I left off my last post just before I met the doctor who changed my life. After 12 years of pain, blood, and dismissal, I finally, finally had the fortune to find someone who actually genuinely cared about patients, who would do whatever it took to find me answers. The answer was endometriosis.
D is for…
Dr. D, the woman I credit with saving me, actually was a referral from my boss’ wife. The wife also had issues at the time, and was more than happy to give me the name of her doctor. I called and spoke to the receptionist, who told me I would need to apply for an appointment – the doctor only saw the most troublesome cases. It would take somewhere around two to three months for an appointment, a couple of weeks before I’d know if I was getting one at all.
This was discouraging, but I applied anyway. I had every medical record I could track down sent over, I filled out the 10 page application detailing my symptoms and medical history. I had to include my referral’s name – the only way to get in was with a current patient sponsoring you. It took a day and a half to get it all together, but I faxed everything the second it was done. Then I prepared to wait.
The day I faxed everything, just after lunch, I got a call from the medical office, which I immediately picked up, only to find Dr. D herself on the other end of the line. I can honestly say I have never, before or since, had a doctor call me herself directly like that. She verified a couple of things about my application, said my case looked very interesting to her….then she asked me to come in the next day. THE NEXT DAY! Fortunately I had an excellent boss, but I would have quit my job if it meant seeing a doctor who actually seemed to be taking me seriously.
I’d love to say I was more composed at my appointment…but I wasn’t. My mother went with me for support and a second pair of ears, and as backup, because under everything, I was still expecting the doctor to blow me off. In her office, she asked a lot of questions – much more extensively than anyone ever had. A lot. We were there for about 2 hours, just answering questions. Then she did a quick exam, an ultrasound,and sat us back down. “I don’t know what’s going on here, but I promise, we will figure it out. I won’t stop until we’ve figured out what’s going on.”
I literally cried. I’d never felt validated like that, and it was nearly impossible to believe she meant it, but I still wanted to believe she did. Then she laid out her plan. She wanted to try me on birth control for one month to document in her records – but I was supposed to check in with her by phone every week during it so she could pull me off if the period didn’t stop. She wanted me to go to the lab for extensive blood testing (and I mean extensive. They actually had to stop and give me a break in the middle.). She ordered a CT, an MRI, and ultrasounds every other week to track my cysts and anything else they could find.
Except for the appearance and disappearance of cysts, everything came back normal (I mean, my bloodwork had some issues – I was anemic again, and my thyroid has always been low, but none of the major blood diseases she was looking for popped up). I hadn’t lasted two weeks on the birth control before she was horrified. And she called us back into her office. I was prepared for her to say nothing was wrong, but once again she surprised me. “I want to do an exploratory laproscopic surgery. Nothing is showing up on tests, so I want to see it firsthand.” By the time I walked out of that appointment, the surgery was scheduled for a month out, right at the end of the year.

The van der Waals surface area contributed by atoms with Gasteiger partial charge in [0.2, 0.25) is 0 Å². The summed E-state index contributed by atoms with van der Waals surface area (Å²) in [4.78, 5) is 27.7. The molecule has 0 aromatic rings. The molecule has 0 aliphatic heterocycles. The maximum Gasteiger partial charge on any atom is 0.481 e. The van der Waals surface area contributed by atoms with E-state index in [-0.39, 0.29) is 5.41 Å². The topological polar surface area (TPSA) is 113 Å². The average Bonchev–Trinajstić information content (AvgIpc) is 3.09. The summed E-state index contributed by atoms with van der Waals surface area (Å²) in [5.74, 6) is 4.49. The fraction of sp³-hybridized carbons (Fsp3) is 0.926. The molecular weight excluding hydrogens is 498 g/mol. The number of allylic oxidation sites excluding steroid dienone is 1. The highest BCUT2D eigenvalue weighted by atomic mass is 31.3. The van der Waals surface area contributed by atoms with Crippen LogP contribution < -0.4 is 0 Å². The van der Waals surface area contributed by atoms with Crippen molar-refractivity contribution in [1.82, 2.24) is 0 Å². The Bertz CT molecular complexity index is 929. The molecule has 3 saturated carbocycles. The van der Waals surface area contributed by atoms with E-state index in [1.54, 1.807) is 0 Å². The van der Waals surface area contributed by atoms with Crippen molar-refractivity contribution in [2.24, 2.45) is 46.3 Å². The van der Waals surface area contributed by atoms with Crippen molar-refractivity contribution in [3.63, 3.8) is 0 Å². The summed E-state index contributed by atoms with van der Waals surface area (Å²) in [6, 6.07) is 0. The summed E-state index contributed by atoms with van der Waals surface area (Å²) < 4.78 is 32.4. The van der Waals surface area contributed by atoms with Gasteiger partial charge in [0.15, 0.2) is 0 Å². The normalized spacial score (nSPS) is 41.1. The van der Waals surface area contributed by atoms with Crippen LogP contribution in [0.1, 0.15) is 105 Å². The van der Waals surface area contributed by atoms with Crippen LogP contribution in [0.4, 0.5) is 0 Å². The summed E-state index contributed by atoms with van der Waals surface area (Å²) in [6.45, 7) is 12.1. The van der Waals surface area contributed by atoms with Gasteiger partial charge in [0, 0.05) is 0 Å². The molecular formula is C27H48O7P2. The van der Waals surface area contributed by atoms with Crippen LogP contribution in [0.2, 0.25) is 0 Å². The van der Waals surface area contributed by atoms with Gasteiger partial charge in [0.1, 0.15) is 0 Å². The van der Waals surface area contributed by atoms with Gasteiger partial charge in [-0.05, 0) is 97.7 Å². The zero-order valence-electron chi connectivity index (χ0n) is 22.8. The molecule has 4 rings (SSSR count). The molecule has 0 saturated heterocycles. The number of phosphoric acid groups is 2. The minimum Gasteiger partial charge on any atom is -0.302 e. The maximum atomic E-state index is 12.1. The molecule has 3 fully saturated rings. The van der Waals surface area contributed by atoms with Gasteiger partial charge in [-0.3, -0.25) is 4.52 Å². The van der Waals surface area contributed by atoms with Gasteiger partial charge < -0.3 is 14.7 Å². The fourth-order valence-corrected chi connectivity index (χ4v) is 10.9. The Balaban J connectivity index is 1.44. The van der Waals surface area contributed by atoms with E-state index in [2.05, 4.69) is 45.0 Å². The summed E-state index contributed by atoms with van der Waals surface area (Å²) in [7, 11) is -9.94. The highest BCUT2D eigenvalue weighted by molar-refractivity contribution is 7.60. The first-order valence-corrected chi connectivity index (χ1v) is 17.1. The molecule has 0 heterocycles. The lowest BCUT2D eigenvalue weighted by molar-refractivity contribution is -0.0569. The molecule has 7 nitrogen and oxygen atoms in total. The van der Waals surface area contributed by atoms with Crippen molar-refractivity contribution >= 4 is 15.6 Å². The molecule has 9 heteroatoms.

It was supposed to be a very short surgery, lasting just an hour, but obviously I wouldn’t be able to drive afterwards so my mother went with (she was there when it all started and she’s stuck with me on this until the end). Four hours later, Dr. D finally went to the waiting room to let my mother know the surgery was over. When I woke up, I remember Dr. D saying she had a diagnosis. And I cried again.
She didn’t tell us the answers until the next day at the followup appointment, and I’m so grateful for that. The surgery had revealed severe endometriosis. In fact, my last ER visit had likely been for appendicitis, but it wasn’t showing up on scans because the endo adhesions had completely mummified it. Dr. D had only been guessing at what she was pulling out there, and when she cut into it, it exploded into black sludge like an overfilled balloon (she actually thought my appendix was so bad that I’d likely had appendicitis for most or all of the prior 12 years, and it just hadn’t been able to burst). She had pictures of my abdomen (which I’ve unfortunately lost in the move overseas, darn it!) and it just looks like a haunted house with this filmy white spiderwebs everywhere! I even had appendix cells inside my uterus. I was diagnosed with stage 4 endometriosis, adenomyosis, and ovarian cysts, and while she’d excised everything she could, she came up with a plan to try to manage the symptoms when they returned.
I will say, recovery from that surgery was easy, and I think it was because I had so many issues in the area that being cut open was the least of them. I spent the next two months with no pain, something I couldn’t even remember not having. And then the symptoms started again.
This time, I was seeing Dr. D every other month, and when the symptoms came back, she bumped me up to every month. None of the hormonal solutions worked – in fact, they often caused completely unexpected repercussions. She had me get the extensive blood testing again, partly because she simply couldn’t believe the amount of blood loss I was experiencing. One year from the last surgery, she pulled out her ace in the hole – a course of Lupron, an injectable med that would send me into menopause.
The Light At The End Of The Tunnel